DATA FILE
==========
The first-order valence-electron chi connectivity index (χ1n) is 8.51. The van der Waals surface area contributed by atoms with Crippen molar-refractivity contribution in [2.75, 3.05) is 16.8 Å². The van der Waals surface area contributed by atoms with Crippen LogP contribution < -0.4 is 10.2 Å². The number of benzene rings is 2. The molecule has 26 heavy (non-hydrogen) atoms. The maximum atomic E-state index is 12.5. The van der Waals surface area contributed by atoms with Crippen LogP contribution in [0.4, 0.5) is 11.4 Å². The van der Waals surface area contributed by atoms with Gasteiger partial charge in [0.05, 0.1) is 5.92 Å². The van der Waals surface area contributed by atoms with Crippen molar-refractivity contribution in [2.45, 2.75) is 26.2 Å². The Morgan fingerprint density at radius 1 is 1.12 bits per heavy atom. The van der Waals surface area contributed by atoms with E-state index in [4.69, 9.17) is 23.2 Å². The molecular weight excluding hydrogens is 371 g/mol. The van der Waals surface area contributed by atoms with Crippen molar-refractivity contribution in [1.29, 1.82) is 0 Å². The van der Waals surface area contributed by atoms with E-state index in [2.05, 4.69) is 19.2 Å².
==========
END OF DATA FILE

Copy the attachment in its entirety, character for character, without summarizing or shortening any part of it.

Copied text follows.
The first-order valence-electron chi connectivity index (χ1n) is 8.51. The van der Waals surface area contributed by atoms with Crippen molar-refractivity contribution in [2.75, 3.05) is 16.8 Å². The van der Waals surface area contributed by atoms with Crippen LogP contribution < -0.4 is 10.2 Å². The number of benzene rings is 2. The molecule has 26 heavy (non-hydrogen) atoms. The maximum atomic E-state index is 12.5. The van der Waals surface area contributed by atoms with Crippen LogP contribution in [0.4, 0.5) is 11.4 Å². The van der Waals surface area contributed by atoms with Gasteiger partial charge in [0.05, 0.1) is 5.92 Å². The van der Waals surface area contributed by atoms with Crippen molar-refractivity contribution in [2.45, 2.75) is 26.2 Å². The Morgan fingerprint density at radius 1 is 1.12 bits per heavy atom. The van der Waals surface area contributed by atoms with E-state index in [4.69, 9.17) is 23.2 Å². The molecular weight excluding hydrogens is 371 g/mol. The van der Waals surface area contributed by atoms with Crippen molar-refractivity contribution in [1.29, 1.82) is 0 Å². The van der Waals surface area contributed by atoms with E-state index in [2.05, 4.69) is 19.2 Å².